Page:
Moonshine in the 10 000 Islands
Look at the panoramic above and imagine hacking out a small clearing in the above mangrove forest to live in and operate a clandestine moonshine still. This is what Totch Brown’s father John Brown did during the Great Depression to make ends meet during those difficult times. His life story is fascinating, and I couldn’t possibly do it justice here, suffice to say I will mention that you should read Totch: A Life in the Everglades by Loren G. Brown. In this post I will offer you a photo-journey-essay to find this “lost” relic in Everglades National Park.
As I was recently afforded the opportunity to paddle and find this site in the apt named “Liquor Still Bay”, I jumped at the chance to explore a colorful bit of the old time Everglades! The plan was to paddle to the find the still, check it out, and continue on to our campsite. Next day return via a different route, for a rough total of about 40 miles or as it would be.
Since we were going to find the remnants of an illegal liquor still, I felt it was good form to fly the colors and represent!!
Arrival in Liquor Still Bay
Finally, the remains of the still camp literaly pop out of the woodwork!!
Compare these pics with this video filmed in 1993, The Everglades Outlaw, Totch Brown, watch @ 3:26 as the camp was re-created for a documentary!
In this video, Totch talks a bit about his life, and living in the frontier ‘Glades: Yesterday’s Everglades Preview
As a young boy, Totch lived in an 8 x 14ft tar shack just behind the still..
John Brown had filled the camp with shells and debris to create a shell mound much like the Calusa did generations previously..
Mission accomplished, we headed out towards the Gulf on a slack tide..
Winds had picked up as our first “big” cold front moved over the area, kicking up 3 -5 ft seas. As it was getting late, and we had already paddled 20 miles, we elected to surf down-weather towards Mormon Key a couple of miles south. About 20 minutes later we were beaching the boats and enjoying the refreshing 15-20 knot winds and sunset!
Meanwhile, back at the campsite, I was watching the setting crescent moon, the moonshine, and the belt of our milky way straight overhead.. so you can see it was still windy == NO BUGS!!
The next morning was very comfortable and clear, winds had shifted to the N-NE and dropped considerably. One cool thing about Mormon Key is that it is completely covered in shells, from pulverized microscopic pieces (“sand”) to foot-long pieces and giant clams. The ancient Calusa ate well, I think!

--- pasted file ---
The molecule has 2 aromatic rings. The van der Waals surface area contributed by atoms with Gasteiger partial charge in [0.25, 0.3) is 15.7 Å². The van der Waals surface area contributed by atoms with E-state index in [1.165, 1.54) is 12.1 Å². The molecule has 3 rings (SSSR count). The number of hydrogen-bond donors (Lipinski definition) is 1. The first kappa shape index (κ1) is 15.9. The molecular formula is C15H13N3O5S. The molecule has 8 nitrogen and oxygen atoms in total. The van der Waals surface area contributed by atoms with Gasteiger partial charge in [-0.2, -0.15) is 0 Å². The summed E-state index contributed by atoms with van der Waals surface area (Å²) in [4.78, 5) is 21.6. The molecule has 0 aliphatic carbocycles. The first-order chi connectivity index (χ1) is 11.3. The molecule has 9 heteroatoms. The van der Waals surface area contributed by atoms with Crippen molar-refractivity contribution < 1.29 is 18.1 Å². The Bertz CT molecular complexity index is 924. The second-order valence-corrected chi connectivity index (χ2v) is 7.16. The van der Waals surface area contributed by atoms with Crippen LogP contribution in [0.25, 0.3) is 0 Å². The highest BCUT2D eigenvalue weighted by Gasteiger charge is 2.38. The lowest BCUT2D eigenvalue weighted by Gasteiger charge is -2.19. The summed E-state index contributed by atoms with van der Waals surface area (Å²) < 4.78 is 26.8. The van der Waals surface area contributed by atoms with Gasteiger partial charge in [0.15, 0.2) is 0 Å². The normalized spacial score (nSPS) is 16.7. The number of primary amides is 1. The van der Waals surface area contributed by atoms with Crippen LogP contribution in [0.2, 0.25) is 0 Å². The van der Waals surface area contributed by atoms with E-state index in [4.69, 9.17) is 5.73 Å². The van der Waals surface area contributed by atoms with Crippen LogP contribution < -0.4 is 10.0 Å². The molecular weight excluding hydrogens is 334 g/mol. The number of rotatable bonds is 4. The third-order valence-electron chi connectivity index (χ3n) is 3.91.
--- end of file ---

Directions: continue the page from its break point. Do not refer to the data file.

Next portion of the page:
On a different note, as beautiful as it is, this beach has been overtaken by sandspurs (“sticklers”), like the one’s you’ve painfully stepped on at the beach.. sadly I don’t think you can find a spot that isn’t covered with them here! They will poke through your tent floor, and into your mattress and/or private parts..lol, and you will need three tarps to prevent this. Even after you think you’ve got rid of them all, you will find even MORE! My final surprise was a few that managed to attach themselves to the underside of my sprayskirt as I went in to launch.. !
A delightful 20 mile open water paddle lays ahead..
..was followed by an awesome fish sandwich and cold beer at
Thanks to Kayak Ted of the Palm Beach Water Yaks for organizing!
© 2012 Flex Maslan / kayakfari.com / digital029art.com. All original photographs, artworks and music in this portfolio are copyrighted and owned by the artist, Flex Maslan, unless otherwise noted. Any reproduction, modification, publication, transmission, transfer, or exploitation of any of the content, for personal or commercial use, whether in whole or in part, without written permission from the artist is strictly prohibited.
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DISCLAIMER:: The maps and images on this site are not intended for navigation, I am not a guide; use any and all information at your own risk! Your mileage may vary .. so use good judgement before venturing out!
With that said..